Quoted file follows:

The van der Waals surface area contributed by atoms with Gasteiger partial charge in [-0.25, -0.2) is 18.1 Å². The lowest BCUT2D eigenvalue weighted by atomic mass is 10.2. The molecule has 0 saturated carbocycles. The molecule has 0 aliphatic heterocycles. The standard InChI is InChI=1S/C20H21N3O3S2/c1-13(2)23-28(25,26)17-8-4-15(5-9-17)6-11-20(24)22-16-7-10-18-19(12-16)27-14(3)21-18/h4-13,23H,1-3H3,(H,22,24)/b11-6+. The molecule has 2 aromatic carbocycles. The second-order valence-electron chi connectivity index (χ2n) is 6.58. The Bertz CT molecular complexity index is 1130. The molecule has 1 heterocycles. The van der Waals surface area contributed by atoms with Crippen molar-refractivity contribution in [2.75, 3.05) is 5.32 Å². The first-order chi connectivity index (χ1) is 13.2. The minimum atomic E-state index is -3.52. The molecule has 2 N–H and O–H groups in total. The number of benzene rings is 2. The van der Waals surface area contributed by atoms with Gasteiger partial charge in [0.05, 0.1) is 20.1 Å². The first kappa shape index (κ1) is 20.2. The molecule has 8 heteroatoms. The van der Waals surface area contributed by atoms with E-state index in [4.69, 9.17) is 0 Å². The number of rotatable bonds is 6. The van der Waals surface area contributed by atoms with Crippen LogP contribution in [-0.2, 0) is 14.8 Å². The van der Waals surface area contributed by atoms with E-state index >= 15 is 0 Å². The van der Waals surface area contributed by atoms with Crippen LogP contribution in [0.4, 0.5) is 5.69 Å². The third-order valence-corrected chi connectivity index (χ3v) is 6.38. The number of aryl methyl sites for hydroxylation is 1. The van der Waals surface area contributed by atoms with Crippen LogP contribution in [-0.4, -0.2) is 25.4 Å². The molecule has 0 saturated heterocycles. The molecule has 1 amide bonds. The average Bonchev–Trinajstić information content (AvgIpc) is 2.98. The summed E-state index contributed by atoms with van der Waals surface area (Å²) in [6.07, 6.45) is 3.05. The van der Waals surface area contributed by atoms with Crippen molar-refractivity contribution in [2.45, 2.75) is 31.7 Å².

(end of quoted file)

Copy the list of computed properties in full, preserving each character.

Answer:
The van der Waals surface area contributed by atoms with Gasteiger partial charge in [-0.25, -0.2) is 18.1 Å². The lowest BCUT2D eigenvalue weighted by atomic mass is 10.2. The molecule has 0 saturated carbocycles. The molecule has 0 aliphatic heterocycles. The standard InChI is InChI=1S/C20H21N3O3S2/c1-13(2)23-28(25,26)17-8-4-15(5-9-17)6-11-20(24)22-16-7-10-18-19(12-16)27-14(3)21-18/h4-13,23H,1-3H3,(H,22,24)/b11-6+. The molecule has 2 aromatic carbocycles. The second-order valence-electron chi connectivity index (χ2n) is 6.58. The Bertz CT molecular complexity index is 1130. The molecule has 1 heterocycles. The van der Waals surface area contributed by atoms with Crippen molar-refractivity contribution in [2.75, 3.05) is 5.32 Å². The first-order chi connectivity index (χ1) is 13.2. The minimum atomic E-state index is -3.52. The molecule has 2 N–H and O–H groups in total. The number of benzene rings is 2. The van der Waals surface area contributed by atoms with Gasteiger partial charge in [0.05, 0.1) is 20.1 Å². The first kappa shape index (κ1) is 20.2. The molecule has 8 heteroatoms. The van der Waals surface area contributed by atoms with E-state index in [4.69, 9.17) is 0 Å². The number of rotatable bonds is 6. The van der Waals surface area contributed by atoms with Crippen LogP contribution in [-0.2, 0) is 14.8 Å². The van der Waals surface area contributed by atoms with E-state index >= 15 is 0 Å². The van der Waals surface area contributed by atoms with Crippen LogP contribution in [0.4, 0.5) is 5.69 Å². The third-order valence-corrected chi connectivity index (χ3v) is 6.38. The number of aryl methyl sites for hydroxylation is 1. The van der Waals surface area contributed by atoms with Crippen LogP contribution in [-0.4, -0.2) is 25.4 Å². The molecule has 0 saturated heterocycles. The molecule has 1 amide bonds. The average Bonchev–Trinajstić information content (AvgIpc) is 2.98. The summed E-state index contributed by atoms with van der Waals surface area (Å²) in [6.07, 6.45) is 3.05. The van der Waals surface area contributed by atoms with Crippen molar-refractivity contribution in [2.45, 2.75) is 31.7 Å².